A U.S. senator has urged the Federal Trade Commission to investigate reports that applications on the Apple and Google mobile systems can be used to steal private photos and contacts.
Sen. Chuck Schumer, a New York Democrat, in a letter released Sunday called on the FTC to investigate Apple and Android smart phones after it was reported that apps on both devices can access a user's personal photos and contacts.
Schumer asked the FTC "to investigate a disturbing and potentially unfair practice in the smartphone application market," referring to New York Times reports saying apps on the smart phones can access the data without the owner's knowledge.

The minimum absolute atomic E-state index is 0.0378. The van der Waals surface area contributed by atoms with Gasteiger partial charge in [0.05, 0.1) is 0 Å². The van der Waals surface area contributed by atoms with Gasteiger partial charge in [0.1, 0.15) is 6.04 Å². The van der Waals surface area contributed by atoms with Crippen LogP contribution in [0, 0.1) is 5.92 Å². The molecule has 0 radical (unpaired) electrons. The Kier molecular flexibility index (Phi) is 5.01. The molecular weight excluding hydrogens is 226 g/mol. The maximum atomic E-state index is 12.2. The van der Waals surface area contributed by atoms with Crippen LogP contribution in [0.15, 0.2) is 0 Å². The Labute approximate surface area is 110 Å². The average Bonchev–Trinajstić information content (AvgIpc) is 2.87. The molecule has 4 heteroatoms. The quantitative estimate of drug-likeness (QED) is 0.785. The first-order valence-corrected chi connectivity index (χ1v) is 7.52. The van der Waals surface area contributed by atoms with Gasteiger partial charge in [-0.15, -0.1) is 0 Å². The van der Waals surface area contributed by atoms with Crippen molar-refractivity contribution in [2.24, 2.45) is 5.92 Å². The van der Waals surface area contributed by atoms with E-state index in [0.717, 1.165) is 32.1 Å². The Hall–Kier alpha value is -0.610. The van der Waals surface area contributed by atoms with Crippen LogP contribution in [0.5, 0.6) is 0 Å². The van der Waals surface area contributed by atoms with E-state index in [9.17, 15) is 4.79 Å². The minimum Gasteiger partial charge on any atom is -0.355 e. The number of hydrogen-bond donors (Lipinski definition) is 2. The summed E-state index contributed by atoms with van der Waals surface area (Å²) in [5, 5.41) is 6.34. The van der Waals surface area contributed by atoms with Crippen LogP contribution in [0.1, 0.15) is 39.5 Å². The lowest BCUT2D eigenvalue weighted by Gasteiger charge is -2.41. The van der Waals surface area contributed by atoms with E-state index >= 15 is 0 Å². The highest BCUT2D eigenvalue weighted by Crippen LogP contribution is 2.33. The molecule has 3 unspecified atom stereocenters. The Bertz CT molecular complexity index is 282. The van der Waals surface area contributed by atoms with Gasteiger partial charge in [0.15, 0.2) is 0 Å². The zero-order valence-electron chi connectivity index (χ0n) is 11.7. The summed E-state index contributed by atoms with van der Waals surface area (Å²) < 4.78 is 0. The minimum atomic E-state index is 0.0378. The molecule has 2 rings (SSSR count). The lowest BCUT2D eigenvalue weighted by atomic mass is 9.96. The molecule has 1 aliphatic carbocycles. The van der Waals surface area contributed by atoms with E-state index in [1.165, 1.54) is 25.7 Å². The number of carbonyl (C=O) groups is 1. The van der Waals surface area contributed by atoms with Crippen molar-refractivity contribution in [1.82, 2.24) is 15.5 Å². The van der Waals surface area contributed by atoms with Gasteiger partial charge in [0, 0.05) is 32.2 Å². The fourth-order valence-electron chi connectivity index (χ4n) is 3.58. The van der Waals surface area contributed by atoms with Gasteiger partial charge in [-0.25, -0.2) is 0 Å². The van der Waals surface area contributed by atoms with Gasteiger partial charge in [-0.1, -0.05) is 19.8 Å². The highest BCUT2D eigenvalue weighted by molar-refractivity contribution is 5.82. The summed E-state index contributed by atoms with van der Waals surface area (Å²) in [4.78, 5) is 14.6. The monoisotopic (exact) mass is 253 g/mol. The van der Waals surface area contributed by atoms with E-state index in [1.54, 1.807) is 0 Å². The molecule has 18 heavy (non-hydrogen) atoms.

"When someone takes a private photo, on a private cell phone, it should remain just that: private," Schumer said. "It sends shivers up the spine to think that one's personal photos, address book, and who-knows-what-else can be obtained and even posted online – without consent."
He also referred to a discovery last month that applications on devices such as the iPhone and iPad were able to upload entire address books with names, telephone numbers and email addresses to their own servers.
"These uses go well beyond what a reasonable user understands himself to be consenting to when he allows an app to access data on the phone for purposes of the app's functionality," Schumer said in a letter to the FTC.
Apple and Google didn't return requests for comment.